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Why defrag Windows XP and Vista Desktops?

© December 2008 Anthony Lawrence

People argue about whether you need to bother with defragging Linux and Mac OS X drives. Very few people even bother to argue about defragmentation of Windows machines. It's just a given - the machine is slow, defrag it. Case closed.

I've always been a little skeptical about defragging Windows desktops. Servers running databases or big apps, sure: defrag that puppy. But desktops? What's going to get fragmented on a typical user's XP or Vista desktop machine?

In user file space, there are really only two areas that the ordinary user is likely to have fragmentation that matters. One is Outlook PST files and the other is virus definition files.

Oh, sure, there are other places that get fragmented. The indexes for Temporary Internet Files, for example. Those get scattered about the disk, too. Do you care? Temporary Internet files are probably the first thing you clean up when your browser gets slow anyway, right? If you are going to delete these files, fragmentation is not an issue.

You might have some other large files of your own: big photos, a .zip file you downloaded.. are they slowing your system down? Of course not: maybe when you look at that photo it loads a little slower than it could, but so what? Are you looking at it daily? Nothing is trying to open that while you are doing your daily work, so that isn't slowing you down.

The zip file doesn't matter either - how often will you be unpacking it?

This is the point often missed in these arguments: If you aren't USING a file, fragmentation in it does not matter. The pretty defrag map may show lots of fragmentation, but if none of it is in files you are reading or writing, none of it affects you.

Here's another example: Windows Restore Point files are bound to be fragmented, but why would you care? You aren't likely to access them at all, but if you do, an extra second or two because of excess file seeks is the least of your concerns.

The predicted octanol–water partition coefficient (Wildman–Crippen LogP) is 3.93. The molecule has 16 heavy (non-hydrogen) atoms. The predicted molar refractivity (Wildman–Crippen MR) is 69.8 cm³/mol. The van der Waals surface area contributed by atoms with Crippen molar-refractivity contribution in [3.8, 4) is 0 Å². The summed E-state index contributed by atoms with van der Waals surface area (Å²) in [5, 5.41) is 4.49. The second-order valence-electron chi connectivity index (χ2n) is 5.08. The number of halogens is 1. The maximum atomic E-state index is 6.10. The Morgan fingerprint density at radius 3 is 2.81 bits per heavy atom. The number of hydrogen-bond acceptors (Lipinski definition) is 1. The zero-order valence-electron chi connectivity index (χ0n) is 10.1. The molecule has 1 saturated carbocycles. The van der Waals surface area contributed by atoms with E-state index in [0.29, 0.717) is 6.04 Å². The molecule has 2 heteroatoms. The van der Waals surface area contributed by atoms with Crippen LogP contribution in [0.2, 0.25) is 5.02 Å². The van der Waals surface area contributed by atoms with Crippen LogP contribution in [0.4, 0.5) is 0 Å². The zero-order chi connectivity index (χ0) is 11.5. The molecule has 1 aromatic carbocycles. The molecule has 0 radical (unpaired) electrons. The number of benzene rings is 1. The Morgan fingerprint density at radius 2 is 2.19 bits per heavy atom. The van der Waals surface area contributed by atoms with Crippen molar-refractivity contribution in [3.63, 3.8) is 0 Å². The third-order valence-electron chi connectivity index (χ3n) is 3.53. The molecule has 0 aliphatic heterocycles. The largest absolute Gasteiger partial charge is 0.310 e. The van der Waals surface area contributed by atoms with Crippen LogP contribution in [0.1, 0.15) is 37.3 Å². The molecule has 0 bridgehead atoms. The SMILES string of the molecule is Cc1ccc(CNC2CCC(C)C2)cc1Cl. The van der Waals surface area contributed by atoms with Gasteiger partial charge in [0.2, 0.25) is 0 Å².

So we're back to those Oulook PST files and the virus files. Surely those matter?

With Outlook, you'd be far smarter to avoid large PST files anyway (and even smarter to avoid Outlook outright!). Either use IMAP or if you must put things in personal files, keep your Inbox and Deleted folders small. Make appropriate folders for things you want to keep and keep those folders lean and mean also. If you are so disorganized that you can't do that, at least move everything from Inbox once a month or once a quarter and just name the new folder "Inbox200812" or whatever makes sense to you. If you do just this (and don't use Deleted Items as a filing cabinet!) you'll likely eliminate any fragmentation that could happen here.

You can't control the virus definition files, of course. They are going to get updated, and they are going to fragment. Unfortunately, as new definitions get downloaded very frequently, it's likely that they will re-fragment very quickly after you clean them up. You aren't going to spend hours defragging your disk every time a new file comes down, right?

Another place with a similar problem is Windows Update. The patch files aren't quite as frequent as virus updates, but again they are likely to get fragmented quickly. What can you do? You aren't going to defrag the whole machine because of Windows updates, are you?

There is a single file defragger: Contig by By Mark Russinovich. This is a free download that you can use to target specific files rather than tying up your machine for hours running the disk defragmentation program. But even so, if the files will just re-fragment tomorrow, is this worth the effort?

Paging and Registry file fragmentation

Your Page and registry files can get fragmented. Unfortunately, these are off-limits to most defragmentation software. Mark Russinovich comes to the rescue again with PageDefrag, which runs as your system boots to reorder these files. But is there any point? I'm not convinced there is for your Page file(s). Your access to memory is very random, so what good can be accomplished by re-ordering things in swap? I just can't see that doing much of anything for you. As to the registry, I suppose if you are constantly adding and removing programs and you have a lot of them, your registry files might get big enough to benefit, but I bet it's rare to see more than one or two extents in any of them. No harm in running this once out of curiosity, but I can't see it as anything you'd use often.

Real world example

I just took a look at my wife's XP box. It's several years old and if it has ever been defragged, it was a long time ago. Here's what the analysis phase said it found:

Volume ACER (C:)
    Volume size                                = 25.25 GB
    Cluster size                               = 16 KB
    Used space                                 = 20.49 GB
    Free space                                 = 4.76 GB
    Percent free space                         = 18 %